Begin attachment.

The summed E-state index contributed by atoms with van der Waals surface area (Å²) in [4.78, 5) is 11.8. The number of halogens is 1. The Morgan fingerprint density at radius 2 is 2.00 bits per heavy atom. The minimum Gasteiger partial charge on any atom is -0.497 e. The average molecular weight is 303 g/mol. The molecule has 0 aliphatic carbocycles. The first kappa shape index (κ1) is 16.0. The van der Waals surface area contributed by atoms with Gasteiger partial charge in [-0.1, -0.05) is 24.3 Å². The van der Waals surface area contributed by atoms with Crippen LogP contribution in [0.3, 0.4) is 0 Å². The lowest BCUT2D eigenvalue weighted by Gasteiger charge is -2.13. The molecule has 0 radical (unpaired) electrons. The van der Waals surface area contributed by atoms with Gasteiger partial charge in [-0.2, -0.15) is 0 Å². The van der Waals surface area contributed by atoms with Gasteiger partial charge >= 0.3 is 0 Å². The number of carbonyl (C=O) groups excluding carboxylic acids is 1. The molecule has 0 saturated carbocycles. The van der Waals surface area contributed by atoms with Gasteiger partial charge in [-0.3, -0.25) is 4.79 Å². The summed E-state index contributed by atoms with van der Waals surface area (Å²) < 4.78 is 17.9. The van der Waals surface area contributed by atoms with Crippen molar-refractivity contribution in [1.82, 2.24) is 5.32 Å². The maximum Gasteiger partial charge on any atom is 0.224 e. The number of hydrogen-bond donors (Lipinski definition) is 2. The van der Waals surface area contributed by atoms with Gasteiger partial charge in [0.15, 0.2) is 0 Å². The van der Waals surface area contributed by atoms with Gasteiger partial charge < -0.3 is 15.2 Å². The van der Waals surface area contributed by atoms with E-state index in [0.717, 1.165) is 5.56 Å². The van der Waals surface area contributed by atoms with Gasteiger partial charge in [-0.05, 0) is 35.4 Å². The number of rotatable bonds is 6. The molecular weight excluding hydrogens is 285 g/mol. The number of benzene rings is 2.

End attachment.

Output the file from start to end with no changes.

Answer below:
The summed E-state index contributed by atoms with van der Waals surface area (Å²) in [4.78, 5) is 11.8. The number of halogens is 1. The Morgan fingerprint density at radius 2 is 2.00 bits per heavy atom. The minimum Gasteiger partial charge on any atom is -0.497 e. The average molecular weight is 303 g/mol. The molecule has 0 aliphatic carbocycles. The first kappa shape index (κ1) is 16.0. The van der Waals surface area contributed by atoms with Gasteiger partial charge in [-0.1, -0.05) is 24.3 Å². The van der Waals surface area contributed by atoms with Crippen LogP contribution in [0.3, 0.4) is 0 Å². The lowest BCUT2D eigenvalue weighted by Gasteiger charge is -2.13. The molecule has 0 radical (unpaired) electrons. The van der Waals surface area contributed by atoms with Gasteiger partial charge in [-0.2, -0.15) is 0 Å². The van der Waals surface area contributed by atoms with Gasteiger partial charge >= 0.3 is 0 Å². The number of carbonyl (C=O) groups excluding carboxylic acids is 1. The molecule has 0 saturated carbocycles. The van der Waals surface area contributed by atoms with Gasteiger partial charge in [-0.3, -0.25) is 4.79 Å². The summed E-state index contributed by atoms with van der Waals surface area (Å²) < 4.78 is 17.9. The van der Waals surface area contributed by atoms with Crippen molar-refractivity contribution in [1.82, 2.24) is 5.32 Å². The maximum Gasteiger partial charge on any atom is 0.224 e. The number of hydrogen-bond donors (Lipinski definition) is 2. The van der Waals surface area contributed by atoms with Gasteiger partial charge in [0.15, 0.2) is 0 Å². The van der Waals surface area contributed by atoms with Gasteiger partial charge < -0.3 is 15.2 Å². The van der Waals surface area contributed by atoms with E-state index in [0.717, 1.165) is 5.56 Å². The van der Waals surface area contributed by atoms with Gasteiger partial charge in [-0.05, 0) is 35.4 Å². The number of rotatable bonds is 6. The molecular weight excluding hydrogens is 285 g/mol. The number of benzene rings is 2.